NAMIBIA has, for the second time, received the international Gift to the Earth Award from the World Wildlife Fund (WWF) in recognition of its extraordinary conservation success and empowerment of its rural people.
The prestigious award was received by President Hifikepunye Pohamba on behalf of Namibia during the official opening ceremony of the 10th Adventure Travel World Summit in Windhoek on Saturday.
Namibia was the first country to include the protection of its environment in the constitution when the first four conservation areas were formed. It was also the same year when, in recognition of its innovative legislation power that was developed over its environment, Founding President Sam Nujoma was presented with the Gift to the Earth in October 1998.
Fifteen years later, the country now boasts of over 79 conservancies covering 19.5% of its land. The country also boasts of the largest free-roaming population of rhinos in the world and predators such as cheetahs, leopards and lions have increased in numbers as a result of communal conservancy.
Pohamba, who expressed his gratitude for the accolade, said the world's attention was now focused on what Namibia offers, not only in terms of its unique wildlife and landscape, but in conservation strategies and successes.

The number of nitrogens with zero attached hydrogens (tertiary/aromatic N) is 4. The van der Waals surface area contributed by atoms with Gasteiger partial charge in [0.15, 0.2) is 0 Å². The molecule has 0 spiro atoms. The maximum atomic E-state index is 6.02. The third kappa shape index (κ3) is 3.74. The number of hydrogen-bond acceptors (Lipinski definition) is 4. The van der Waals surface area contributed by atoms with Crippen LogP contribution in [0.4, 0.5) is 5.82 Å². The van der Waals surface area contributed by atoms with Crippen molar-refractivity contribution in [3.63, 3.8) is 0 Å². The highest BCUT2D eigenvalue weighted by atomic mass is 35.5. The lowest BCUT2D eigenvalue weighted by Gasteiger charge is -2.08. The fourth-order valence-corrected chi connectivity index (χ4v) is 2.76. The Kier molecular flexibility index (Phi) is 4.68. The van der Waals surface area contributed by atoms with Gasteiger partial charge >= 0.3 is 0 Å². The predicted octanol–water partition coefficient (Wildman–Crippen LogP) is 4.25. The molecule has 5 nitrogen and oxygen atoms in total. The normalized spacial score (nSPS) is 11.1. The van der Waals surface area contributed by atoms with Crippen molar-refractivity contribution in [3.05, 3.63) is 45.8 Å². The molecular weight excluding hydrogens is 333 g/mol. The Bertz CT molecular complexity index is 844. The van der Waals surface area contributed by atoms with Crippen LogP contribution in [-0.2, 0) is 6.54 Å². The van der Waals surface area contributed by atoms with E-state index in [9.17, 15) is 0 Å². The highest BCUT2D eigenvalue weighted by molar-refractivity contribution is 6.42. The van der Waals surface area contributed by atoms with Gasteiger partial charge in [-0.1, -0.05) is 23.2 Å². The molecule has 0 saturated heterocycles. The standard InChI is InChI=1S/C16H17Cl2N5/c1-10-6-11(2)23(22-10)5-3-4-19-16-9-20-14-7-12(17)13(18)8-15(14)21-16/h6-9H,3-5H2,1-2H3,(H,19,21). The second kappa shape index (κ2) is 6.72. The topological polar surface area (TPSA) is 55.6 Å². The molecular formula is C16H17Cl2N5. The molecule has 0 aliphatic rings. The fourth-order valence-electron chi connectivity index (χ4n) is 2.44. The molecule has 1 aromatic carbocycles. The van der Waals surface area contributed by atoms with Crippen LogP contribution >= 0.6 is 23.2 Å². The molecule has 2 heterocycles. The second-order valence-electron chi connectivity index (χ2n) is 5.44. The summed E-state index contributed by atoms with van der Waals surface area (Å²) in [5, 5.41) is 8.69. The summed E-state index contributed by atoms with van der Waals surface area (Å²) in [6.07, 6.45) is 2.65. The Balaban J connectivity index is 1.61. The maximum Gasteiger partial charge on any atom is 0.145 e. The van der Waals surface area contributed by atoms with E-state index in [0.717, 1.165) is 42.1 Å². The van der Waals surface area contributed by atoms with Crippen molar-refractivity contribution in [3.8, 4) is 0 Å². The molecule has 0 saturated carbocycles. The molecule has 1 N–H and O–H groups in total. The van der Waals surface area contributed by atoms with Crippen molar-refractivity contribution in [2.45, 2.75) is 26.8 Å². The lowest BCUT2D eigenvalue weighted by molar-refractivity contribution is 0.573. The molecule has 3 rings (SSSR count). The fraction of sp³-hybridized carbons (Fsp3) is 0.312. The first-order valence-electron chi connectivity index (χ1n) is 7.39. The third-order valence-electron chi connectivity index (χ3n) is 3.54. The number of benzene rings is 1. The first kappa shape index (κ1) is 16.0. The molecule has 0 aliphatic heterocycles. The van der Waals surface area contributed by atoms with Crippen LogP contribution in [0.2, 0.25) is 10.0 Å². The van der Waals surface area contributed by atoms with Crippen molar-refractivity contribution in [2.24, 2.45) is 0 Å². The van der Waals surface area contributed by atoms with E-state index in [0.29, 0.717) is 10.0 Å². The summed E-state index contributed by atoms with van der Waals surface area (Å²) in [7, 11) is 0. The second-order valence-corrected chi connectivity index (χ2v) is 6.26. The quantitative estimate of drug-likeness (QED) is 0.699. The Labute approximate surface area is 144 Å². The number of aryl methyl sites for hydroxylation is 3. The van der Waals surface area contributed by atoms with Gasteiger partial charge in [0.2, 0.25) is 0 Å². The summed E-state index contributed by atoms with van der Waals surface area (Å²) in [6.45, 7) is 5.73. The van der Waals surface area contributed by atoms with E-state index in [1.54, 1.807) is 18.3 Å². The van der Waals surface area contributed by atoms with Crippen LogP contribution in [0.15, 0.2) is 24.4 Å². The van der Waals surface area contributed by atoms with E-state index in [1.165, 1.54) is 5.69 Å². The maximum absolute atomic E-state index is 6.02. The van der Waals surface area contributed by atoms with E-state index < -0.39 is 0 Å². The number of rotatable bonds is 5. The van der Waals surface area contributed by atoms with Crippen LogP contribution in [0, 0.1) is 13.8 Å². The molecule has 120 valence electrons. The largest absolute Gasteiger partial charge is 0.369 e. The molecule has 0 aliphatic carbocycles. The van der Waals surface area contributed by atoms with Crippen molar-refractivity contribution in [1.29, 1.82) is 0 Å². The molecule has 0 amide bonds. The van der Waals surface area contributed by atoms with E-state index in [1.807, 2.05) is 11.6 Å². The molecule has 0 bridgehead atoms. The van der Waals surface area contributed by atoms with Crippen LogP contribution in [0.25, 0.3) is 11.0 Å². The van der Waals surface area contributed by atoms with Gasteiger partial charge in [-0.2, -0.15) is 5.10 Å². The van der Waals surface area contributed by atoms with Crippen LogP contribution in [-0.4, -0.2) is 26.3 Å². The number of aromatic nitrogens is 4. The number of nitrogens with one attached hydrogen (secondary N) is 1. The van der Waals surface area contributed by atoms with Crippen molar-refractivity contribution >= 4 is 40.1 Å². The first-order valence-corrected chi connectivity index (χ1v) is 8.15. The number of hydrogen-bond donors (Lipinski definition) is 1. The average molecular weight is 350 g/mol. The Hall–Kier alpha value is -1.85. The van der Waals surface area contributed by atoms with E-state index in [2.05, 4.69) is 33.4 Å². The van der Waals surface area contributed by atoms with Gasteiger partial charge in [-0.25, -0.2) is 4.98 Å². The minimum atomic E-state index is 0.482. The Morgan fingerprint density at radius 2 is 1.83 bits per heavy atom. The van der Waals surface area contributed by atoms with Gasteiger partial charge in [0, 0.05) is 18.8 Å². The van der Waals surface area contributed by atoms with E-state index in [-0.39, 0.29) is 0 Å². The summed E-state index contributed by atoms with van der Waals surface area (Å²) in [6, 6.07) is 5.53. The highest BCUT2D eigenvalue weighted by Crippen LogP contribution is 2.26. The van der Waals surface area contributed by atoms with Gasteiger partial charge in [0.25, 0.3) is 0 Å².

"Namibia's Constitution outlines the protection of our environment. One of our successful conservation efforts is the establishment of our conservancies to protect our wildlife, to minimise human-wildlife conflict and also to derive benefits from our tourism industry," he said.
Pohamba also said the fact that the country has been chosen and recognised for its conservation efforts for the second time is something Namibians should be proud of.
Chief Emeka Anyaoku of Nigeria, who presented the gift to Pohamba, said Namibia's success story on conservation is one that many nations should learn from and that the country's accolade in communal conservation serves as a global model.
"I have been to many countries around the world, but I find Namibia's conservation truly remarkable. The ideas and principles behind Namibia's communal conservancy movement are now studied by over 20 countries from Africa, Asia, and the Americas with a view to similarly devolve environmental management responsibility and the benefits from wildlife and tourism to rural communities," he said.
The opening of the summit also saw communal game guards from all the 79 conservancies receiving equipment donations valued at N$1 million, including sleeping bags from the US-based Recreation Equipment Incorporated, in recognition of their outstanding work.
The WWF Award is a public acclamation of conservation action, which demonstrates environmental leadership and is a global significant contribution to the protection of the natural world. The award is presented to presidents and nations in recognition of conservation successes, including the empowerment of rural people.